The fact that Air Afrique airlines met an ignominious end is common knowledge. However, not a lot of people are familiar with the story of the once mighty regional airline company. Such a company deserves to have its story told, even if it is used as a cautionary tale for other upcoming airline companies.
When the Ivory Coast based airline was established in the 1960s the owners namely Benin, Burkina Faso, Cameroon, Central African Republic, Chad, Côte d’Ivoire, Gabon, Mauritania, Niger, the Republic of the Congo, and Senegal all French colonies in Africa had high expectations from the company.
At the time, many African countries, including newly independent former French colonies, couldn’t afford to operate their own national airline. But sensibly enough, many of those countries teamed up and set up the airline together with help from France. Originally, Air Afrique was owned by Air France and Union Aéromaritime de Transport (later to become UTA) alongside the eleven countries.
Air Afrique flew for the best part of 40 years, operating as a pan-African carrier that had a decent reputation. But it progressively became more bloated and inefficient.
As at 2001, the airline had 4,200 employees to look after eight planes. In a report by The Economist, the airline was close to collapse, “crippled by ballooning debts, appalling service and ludicrous over employment.”
Passengers were calling Air Afrique “Air Maybe” because it had become so unreliable and prone to delays and cancelations.
Before the end of 2001, Air Afrique brought in outside help to save the airline. With funding from a World Bank grant, a US airline executive came to town to try to turn things around. But employees were protesting and the airline was carrying US$431 million in debt. This was hardly a new experience for Air Afrique. The airline had benefited from three financial bailouts since 1993.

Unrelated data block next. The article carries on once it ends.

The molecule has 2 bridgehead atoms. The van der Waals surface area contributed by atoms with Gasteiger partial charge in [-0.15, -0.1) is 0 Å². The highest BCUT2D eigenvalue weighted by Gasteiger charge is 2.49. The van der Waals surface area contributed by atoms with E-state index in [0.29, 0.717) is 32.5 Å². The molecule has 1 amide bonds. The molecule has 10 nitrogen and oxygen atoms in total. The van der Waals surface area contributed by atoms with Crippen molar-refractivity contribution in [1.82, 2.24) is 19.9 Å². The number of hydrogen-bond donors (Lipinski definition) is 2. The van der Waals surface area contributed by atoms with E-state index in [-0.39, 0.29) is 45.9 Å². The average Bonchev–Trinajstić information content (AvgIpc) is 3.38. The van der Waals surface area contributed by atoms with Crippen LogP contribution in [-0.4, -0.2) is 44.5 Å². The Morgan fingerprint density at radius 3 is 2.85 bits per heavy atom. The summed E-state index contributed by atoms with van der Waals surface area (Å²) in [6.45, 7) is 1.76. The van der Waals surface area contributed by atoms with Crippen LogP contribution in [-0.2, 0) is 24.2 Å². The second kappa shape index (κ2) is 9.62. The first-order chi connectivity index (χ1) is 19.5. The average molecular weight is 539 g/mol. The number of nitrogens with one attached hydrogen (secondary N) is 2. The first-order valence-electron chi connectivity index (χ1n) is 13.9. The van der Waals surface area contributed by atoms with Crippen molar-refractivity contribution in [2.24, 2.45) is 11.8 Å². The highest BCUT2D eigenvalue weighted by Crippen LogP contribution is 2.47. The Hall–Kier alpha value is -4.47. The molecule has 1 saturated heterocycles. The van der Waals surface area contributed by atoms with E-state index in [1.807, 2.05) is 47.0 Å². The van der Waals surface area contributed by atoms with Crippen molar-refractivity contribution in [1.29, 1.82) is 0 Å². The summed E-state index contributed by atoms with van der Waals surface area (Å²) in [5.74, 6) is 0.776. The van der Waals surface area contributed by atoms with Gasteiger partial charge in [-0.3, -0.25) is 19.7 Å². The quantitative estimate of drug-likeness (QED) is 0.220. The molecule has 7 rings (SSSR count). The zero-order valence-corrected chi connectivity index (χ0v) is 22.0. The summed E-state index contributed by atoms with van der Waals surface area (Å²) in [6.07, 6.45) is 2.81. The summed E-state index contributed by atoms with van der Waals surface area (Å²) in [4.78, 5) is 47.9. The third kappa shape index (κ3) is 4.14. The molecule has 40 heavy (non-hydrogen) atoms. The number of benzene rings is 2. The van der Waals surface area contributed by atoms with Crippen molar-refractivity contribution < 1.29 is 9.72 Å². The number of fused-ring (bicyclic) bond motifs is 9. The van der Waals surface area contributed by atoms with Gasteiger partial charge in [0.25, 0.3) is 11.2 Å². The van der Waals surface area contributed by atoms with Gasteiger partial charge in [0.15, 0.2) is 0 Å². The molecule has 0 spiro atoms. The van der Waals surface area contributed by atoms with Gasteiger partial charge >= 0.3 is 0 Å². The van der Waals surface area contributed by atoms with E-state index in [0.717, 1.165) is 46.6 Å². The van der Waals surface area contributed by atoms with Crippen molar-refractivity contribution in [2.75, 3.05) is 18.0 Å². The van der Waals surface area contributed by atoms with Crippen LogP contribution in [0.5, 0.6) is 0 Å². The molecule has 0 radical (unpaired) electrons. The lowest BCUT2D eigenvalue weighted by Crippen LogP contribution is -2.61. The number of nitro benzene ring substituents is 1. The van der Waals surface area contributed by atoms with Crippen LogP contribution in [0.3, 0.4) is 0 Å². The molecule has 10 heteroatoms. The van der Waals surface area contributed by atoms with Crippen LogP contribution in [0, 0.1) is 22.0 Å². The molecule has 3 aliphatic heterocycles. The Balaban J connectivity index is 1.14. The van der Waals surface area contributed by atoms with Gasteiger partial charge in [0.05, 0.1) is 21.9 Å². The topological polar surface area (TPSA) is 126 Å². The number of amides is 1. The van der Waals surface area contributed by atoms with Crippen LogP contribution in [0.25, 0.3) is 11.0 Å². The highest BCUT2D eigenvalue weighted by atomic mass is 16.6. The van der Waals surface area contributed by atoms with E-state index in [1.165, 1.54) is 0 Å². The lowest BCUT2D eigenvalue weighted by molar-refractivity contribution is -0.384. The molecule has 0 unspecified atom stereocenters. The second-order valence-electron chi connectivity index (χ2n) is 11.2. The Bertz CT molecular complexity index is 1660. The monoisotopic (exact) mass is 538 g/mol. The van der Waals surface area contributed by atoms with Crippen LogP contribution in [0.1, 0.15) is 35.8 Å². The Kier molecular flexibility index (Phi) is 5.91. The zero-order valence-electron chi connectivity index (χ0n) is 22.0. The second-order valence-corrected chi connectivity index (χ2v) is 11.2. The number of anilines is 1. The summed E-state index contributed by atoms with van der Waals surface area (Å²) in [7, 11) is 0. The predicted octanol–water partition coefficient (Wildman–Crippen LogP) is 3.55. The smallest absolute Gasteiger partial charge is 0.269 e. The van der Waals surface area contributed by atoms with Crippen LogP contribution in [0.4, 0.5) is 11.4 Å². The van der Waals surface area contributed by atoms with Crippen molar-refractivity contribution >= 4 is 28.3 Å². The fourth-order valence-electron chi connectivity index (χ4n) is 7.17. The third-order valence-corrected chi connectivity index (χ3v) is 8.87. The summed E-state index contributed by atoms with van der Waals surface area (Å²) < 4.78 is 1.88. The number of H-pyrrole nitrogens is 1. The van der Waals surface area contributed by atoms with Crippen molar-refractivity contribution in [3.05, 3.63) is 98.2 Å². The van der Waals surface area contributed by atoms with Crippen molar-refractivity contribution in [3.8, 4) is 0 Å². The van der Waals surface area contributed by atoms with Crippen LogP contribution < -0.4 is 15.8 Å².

With World Bank money disappearing at a rapid rate, the Washington D.C. based lender soon pushed for Air Afrique to be liquidated. One World Bank official referred to the airline as “technically insolvent.” The push by Washington to liquidate the airline further inflamed local employees.
Later in 2001, some radical financial restructuring attempted to save Air Afrique. Air France upped its stake in the airline from 12.2% to 35% and became the major shareholder. Those eleven African countries reduced their stake from 70.4% to 22%. Employees owned a further 5%, and various private investors owned the remaining share.
Despite this, Air Afrique stopped flying in January 2002.
One critical issue that hampered Air Afrique was the amount of regulation that stymied flights and growth between various African countries. Among other things, regulation limited how many flights could operate between various countries and how frequently. The rules were variable, inconsistent, and frequently inexplicable. For a pan-African airline like Air Afrique, it was a serious handicap to long-term growth and profitability.